Aging Parents and Conflict Resolution:
Key Communication Skills

The key to resolving and avoiding conflict at this stage of life is an understanding of what your aging parents are experiencing. Understanding this new stage of life can help you improve communication and avoid power struggles. One aspect to successful communication is to understand what is going on for your elderly parent. We shake our heads at our parents' obsession with the past, their caution, and the glacial pace with which they make decisions and move through the world. They seem unreasonably stubborn or unwilling to face obvious facts, Part of the problem is that we tend to think about our elderly parents as more wrinkled, less capable versions of the people they used to be. As a society, we take it for granted that old age is a time of decline rather than development and personal growth.

Experts who study the psychology of the elderly paint a richer, more complicated picture of aging. It turns out that aging involves distinct developmental stages and that elderly people have pressing life tasks they need to accomplish if they're to end their lives with resolution and meaning. These developmental tasks that motivate an elderly person's verbal and non-verbal behavior are to maintain control over their lives, and to discover their legacy, or how they will be remembered.

Control looms large for our parents as they experience the deterioration of their physical health and mental acuity, as well as the loss of their homes and independence and the deaths of friends and life partners. Given these monumental losses, it's no wonder that elderly people tend to fight for control over the few areas of life they're still able to manage. Even as the elderly struggle to accept and come to terms with their losses and to hold on to what remains, older people are engaged in an effort to shape and understand their legacy -- that is, to comprehend what their life has meant and the memories that will live on after they die.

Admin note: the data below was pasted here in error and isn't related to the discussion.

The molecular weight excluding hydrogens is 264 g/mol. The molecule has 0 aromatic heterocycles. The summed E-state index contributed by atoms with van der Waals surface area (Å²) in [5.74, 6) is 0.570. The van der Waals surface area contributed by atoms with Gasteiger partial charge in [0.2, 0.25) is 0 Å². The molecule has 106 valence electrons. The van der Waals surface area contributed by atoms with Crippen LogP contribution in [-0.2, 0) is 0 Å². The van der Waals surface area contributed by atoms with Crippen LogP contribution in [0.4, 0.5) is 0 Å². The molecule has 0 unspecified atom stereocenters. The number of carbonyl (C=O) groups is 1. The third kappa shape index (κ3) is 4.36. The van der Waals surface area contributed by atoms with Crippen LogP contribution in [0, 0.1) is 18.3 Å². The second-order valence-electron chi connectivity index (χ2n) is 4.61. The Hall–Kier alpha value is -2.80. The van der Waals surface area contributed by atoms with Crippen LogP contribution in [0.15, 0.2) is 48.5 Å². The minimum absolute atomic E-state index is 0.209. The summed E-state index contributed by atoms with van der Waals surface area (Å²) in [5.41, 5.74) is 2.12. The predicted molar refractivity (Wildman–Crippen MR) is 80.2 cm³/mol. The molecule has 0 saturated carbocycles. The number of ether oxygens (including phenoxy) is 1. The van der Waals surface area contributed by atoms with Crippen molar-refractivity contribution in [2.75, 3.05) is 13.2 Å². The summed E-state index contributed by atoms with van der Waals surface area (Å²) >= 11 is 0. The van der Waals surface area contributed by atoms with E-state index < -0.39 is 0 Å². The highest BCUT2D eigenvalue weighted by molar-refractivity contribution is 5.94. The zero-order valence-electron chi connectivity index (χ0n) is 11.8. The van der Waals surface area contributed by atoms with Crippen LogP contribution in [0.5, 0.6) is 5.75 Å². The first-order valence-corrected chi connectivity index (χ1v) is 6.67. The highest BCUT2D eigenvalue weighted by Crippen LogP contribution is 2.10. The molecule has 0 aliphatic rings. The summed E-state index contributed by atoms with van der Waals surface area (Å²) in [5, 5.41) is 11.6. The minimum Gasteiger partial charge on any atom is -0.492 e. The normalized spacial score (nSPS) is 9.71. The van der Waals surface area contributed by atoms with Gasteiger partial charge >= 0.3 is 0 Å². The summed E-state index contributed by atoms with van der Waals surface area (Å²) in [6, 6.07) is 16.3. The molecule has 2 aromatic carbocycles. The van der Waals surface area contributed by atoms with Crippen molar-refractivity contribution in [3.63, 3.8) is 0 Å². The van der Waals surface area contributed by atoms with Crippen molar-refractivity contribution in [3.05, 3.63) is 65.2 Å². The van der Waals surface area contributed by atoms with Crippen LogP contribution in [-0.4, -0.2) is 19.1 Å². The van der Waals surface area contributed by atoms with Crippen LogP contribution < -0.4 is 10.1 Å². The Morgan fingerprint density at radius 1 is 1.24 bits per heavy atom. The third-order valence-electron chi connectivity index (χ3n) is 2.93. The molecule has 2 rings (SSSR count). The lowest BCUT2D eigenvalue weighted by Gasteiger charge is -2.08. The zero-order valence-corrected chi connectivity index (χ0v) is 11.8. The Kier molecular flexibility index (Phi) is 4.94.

Because adult children tend to be in the dark about what their adult parents are going through, they often interpret their parents' wandering conversational style or stubborn behavior as a sign that they're failing or developing dementia. Because of such misunderstandings, it's common for adult children to become trapped in struggles over issues like housing and health care.

Consider These Real Life Examples:

Example 1: You're trying to talk to your widowed father about where he's going to live now that his health is failing. You're in a hurry to get the matter resolved, but your father keeps drifting off the subject to tell stories about how he found this house years ago when he and your mother were newlyweds.

What's Really Going On: Your father is consciously or unconsciously engaged in the life review process as part of understanding his legacy. As he contemplates leaving this house for good, he's looking back on all this house has meant to him since he first moved there with his young bride.

Example 2: Your mother has complained several times that her eyes are bothering her and that she's having trouble reading at night. Yet every time you suggest making an appointment with her eye doctor, she resists. When you go ahead and make an appointment, she cancels it at the last minute, insisting that her eyes are fine.